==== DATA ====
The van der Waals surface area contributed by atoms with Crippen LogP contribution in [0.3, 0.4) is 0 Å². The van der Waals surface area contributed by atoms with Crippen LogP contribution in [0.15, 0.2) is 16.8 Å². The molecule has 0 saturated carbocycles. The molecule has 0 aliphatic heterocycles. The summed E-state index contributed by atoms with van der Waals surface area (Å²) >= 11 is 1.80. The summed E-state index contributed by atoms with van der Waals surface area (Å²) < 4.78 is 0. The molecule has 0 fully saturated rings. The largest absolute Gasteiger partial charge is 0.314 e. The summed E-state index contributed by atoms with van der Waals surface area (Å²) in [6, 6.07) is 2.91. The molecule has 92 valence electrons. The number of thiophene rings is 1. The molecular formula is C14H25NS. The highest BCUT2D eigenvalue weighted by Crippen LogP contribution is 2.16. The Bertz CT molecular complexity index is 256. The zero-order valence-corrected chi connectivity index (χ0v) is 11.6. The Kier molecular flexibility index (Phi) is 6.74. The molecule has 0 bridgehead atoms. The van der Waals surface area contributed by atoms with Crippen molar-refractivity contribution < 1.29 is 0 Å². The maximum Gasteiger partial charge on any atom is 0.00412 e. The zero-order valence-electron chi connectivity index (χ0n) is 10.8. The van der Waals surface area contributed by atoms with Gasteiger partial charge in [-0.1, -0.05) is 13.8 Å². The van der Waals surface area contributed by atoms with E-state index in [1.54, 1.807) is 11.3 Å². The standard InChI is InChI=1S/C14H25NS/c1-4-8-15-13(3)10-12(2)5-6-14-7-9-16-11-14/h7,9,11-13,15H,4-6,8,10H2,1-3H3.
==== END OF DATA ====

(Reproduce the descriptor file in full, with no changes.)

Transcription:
The van der Waals surface area contributed by atoms with Crippen LogP contribution in [0.3, 0.4) is 0 Å². The van der Waals surface area contributed by atoms with Crippen LogP contribution in [0.15, 0.2) is 16.8 Å². The molecule has 0 saturated carbocycles. The molecule has 0 aliphatic heterocycles. The summed E-state index contributed by atoms with van der Waals surface area (Å²) >= 11 is 1.80. The summed E-state index contributed by atoms with van der Waals surface area (Å²) < 4.78 is 0. The molecule has 0 fully saturated rings. The largest absolute Gasteiger partial charge is 0.314 e. The summed E-state index contributed by atoms with van der Waals surface area (Å²) in [6, 6.07) is 2.91. The molecule has 92 valence electrons. The number of thiophene rings is 1. The molecular formula is C14H25NS. The highest BCUT2D eigenvalue weighted by Crippen LogP contribution is 2.16. The Bertz CT molecular complexity index is 256. The zero-order valence-corrected chi connectivity index (χ0v) is 11.6. The Kier molecular flexibility index (Phi) is 6.74. The molecule has 0 bridgehead atoms. The van der Waals surface area contributed by atoms with Crippen molar-refractivity contribution < 1.29 is 0 Å². The maximum Gasteiger partial charge on any atom is 0.00412 e. The zero-order valence-electron chi connectivity index (χ0n) is 10.8. The van der Waals surface area contributed by atoms with Gasteiger partial charge in [-0.1, -0.05) is 13.8 Å². The van der Waals surface area contributed by atoms with E-state index in [1.54, 1.807) is 11.3 Å². The standard InChI is InChI=1S/C14H25NS/c1-4-8-15-13(3)10-12(2)5-6-14-7-9-16-11-14/h7,9,11-13,15H,4-6,8,10H2,1-3H3.